Over the same four-year period, LRSD’s unionized employees received a yearly average salary increase between 1.9 per cent and 2.5 per cent, negotiated prior to Bill 28.
In April 2020, an arbitration board issued an $8 million award to the Louis Riel Teachers’ Association (LRTA). This award included a 1.6 per cent wage increase in 2018-2019 and 1.4 per cent for 2019-2020 for teachers in LRSD.
Under Bill 28, LRSD could only negotiate the following salary increases at the conclusion of any collective agreement or contract:
- freeze salaries for two consecutive years
- allow an increase of 0.75 per cent in year three
- allow an increase of 1 per cent in year four
In 1956, teachers in Manitoba gave up the right to strike in return for binding arbitration. This means when the employer and employee group cannot come to a negotiated settlement, we resolve the matter through arbitration. The arbitration board is made up of three appointed members. One member is agreed upon by the employee group and the employer to chair the board. The employee group and the employer each select one additional member. The board decision issued in April 2020 was unanimous and binding.
In January 2020, LRSD cancelled planned surplus-funded expenditures and directed schools to stop any non-essential spending to set aside as many surplus dollars as possible for the looming arbitration award. In the end, the redirection of the accumulated surplus has allowed LRSD to avoid catastrophic staff layoffs, increased class sizes and cancelling school renovations that are not funded by the province.
Teachers are without a collective agreement as of July 1, 2020.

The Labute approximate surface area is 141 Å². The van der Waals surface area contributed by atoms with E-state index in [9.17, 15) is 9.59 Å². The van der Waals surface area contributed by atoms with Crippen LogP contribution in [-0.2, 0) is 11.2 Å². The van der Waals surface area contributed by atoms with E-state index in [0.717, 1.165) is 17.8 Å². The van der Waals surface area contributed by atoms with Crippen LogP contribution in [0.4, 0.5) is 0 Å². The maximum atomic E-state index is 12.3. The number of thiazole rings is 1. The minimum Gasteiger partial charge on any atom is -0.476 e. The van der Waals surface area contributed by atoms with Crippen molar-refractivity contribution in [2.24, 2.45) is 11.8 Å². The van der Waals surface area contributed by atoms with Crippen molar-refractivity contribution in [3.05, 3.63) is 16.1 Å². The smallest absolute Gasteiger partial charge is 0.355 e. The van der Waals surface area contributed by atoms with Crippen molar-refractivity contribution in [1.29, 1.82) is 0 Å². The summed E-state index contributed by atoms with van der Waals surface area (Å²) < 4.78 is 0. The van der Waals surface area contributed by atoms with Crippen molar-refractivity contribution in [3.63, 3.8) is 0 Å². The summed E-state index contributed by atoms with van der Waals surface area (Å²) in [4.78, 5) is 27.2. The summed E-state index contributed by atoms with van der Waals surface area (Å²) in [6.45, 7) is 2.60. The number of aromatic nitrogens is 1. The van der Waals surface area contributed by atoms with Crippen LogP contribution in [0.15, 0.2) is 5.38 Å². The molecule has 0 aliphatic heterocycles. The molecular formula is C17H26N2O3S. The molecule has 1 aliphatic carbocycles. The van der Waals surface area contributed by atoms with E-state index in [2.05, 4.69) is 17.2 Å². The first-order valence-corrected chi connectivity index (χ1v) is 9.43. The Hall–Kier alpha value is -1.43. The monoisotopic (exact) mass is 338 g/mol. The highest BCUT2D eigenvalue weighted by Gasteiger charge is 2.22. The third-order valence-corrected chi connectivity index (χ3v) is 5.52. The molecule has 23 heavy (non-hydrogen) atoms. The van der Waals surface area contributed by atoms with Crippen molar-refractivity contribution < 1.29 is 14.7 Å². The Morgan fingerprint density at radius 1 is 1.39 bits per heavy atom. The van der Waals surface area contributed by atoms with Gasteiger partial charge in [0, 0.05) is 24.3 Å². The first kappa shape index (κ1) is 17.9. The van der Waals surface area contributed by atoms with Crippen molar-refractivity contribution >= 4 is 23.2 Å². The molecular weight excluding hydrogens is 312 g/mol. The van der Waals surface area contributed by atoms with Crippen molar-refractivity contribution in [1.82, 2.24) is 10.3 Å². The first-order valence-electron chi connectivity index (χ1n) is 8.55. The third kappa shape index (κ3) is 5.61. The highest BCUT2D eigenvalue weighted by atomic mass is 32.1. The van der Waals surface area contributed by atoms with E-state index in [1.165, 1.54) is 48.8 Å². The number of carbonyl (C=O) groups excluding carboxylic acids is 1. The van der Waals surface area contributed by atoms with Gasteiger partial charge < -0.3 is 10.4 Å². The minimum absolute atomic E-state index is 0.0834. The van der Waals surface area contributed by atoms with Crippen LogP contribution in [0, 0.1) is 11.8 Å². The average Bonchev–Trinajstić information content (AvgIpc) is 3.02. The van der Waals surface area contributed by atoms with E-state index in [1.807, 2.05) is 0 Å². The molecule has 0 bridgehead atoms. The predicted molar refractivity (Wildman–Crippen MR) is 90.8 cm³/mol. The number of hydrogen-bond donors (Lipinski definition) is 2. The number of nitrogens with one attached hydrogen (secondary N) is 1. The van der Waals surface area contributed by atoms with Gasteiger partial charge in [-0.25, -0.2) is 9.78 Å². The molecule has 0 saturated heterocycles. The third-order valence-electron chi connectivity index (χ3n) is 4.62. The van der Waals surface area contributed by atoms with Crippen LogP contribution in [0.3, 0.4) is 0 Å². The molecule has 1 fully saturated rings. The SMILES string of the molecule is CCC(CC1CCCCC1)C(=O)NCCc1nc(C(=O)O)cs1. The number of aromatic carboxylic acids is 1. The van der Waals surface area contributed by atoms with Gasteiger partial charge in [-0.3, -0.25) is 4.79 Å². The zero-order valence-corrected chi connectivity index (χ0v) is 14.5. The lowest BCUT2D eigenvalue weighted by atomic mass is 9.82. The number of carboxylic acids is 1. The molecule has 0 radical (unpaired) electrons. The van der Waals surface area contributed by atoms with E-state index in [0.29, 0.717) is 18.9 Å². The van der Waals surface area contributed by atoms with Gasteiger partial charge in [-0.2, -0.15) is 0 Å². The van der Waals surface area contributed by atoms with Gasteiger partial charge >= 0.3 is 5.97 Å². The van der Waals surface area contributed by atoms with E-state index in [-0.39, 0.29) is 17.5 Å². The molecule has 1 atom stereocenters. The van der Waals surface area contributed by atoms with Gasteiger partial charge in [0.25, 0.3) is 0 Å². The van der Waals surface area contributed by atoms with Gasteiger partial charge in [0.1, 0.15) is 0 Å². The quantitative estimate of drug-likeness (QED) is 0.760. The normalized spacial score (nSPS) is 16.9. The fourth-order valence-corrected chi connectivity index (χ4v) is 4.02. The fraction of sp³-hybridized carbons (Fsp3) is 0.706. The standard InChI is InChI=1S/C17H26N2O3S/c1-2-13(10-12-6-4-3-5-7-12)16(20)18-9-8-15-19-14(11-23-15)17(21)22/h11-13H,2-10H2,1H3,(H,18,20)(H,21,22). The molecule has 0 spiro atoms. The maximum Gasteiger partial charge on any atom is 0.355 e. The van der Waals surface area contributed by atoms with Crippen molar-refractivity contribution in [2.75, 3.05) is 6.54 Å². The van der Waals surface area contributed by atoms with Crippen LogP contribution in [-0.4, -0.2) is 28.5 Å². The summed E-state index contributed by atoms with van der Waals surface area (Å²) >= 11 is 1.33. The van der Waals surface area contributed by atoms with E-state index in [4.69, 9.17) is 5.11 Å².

All other unionized employee groups are without negotiated collective agreements. These unionized groups include:
- Educational Assistants, CUPE Local 3473: Expired June 30, 2019
- Clerical and Technical, CUPE Local 4642: Expired Dec. 31, 2019
- Custodial, Maintenance and Bus Drivers, CUPE Local 4642: Expired Dec. 31, 2019
The fourth year of Bill 28 comes to an end for the small non-unionized employee group in June 2021.
With the future year salary increases outlined in the recent Pembina Trails teacher interest arbitration award
, potential bargaining outcomes for all employee groups in LRSD continue to be top of mind as we finalize the upcoming 2021-2022 budget.
Thank you to everyone who shared their feedback about the upcoming 2021-2022 budget. Here is a quick summary of the top themes that emerged from the ThoughtExchange:
Many of the thoughts our community shared through ThoughtExchange are similar to our priorities for the 2021-2022 budget. As we reiterated during the Draft Budget Town Hall Live Event
, our goal is to achieve a balanced budget while maintaining manageable class sizes and protecting core investments. Some of those core investments include teachers and educational assistants, student and clinical services, recent investments to increase equity and inclusion and our ability to navigate the pandemic.
To protect these investments, LRSD is planning to use its entire accumulated surplus, a first in the division’s history. This unprecedented measure is necessary to balance the 2021-2022 budget unless we are able to secure additional government funding to offset the current projection of $2.4 million in unfunded pandemic expenditures. Exhausting the surplus will leave the division without a contingency fund and will compromise the divisions ability to accommodate unforeseen or emergent expenses.
As I stated at the start of our deep dive, if we don’t use our entire accumulated surplus to balance the budget, the alternative would be a combination of the following.
- Unprecedented staff layoffs relative to pre-pandemic staffing levels
- Considerable increases to class sizes relative to pre-pandemic class-size
- Significant reductions to school budgets
- Stopping all school renovations that are not funded by the province
Again, we can’t in all good conscience consider these alternatives, especially not while we continue to navigate a pandemic.
The LRSD Board of Trustees will approve the 2021-2022 budget at the Tuesday, March 9 board meeting. If you'd like to attend the meeting, click here.
Christian Michalik, Superintendent
During the week of March 1, 2021, staff, students and families can learn more about LRSD’s budget through this spotlight series that will provide further insight and context into the decisions made to achieve a balanced budget.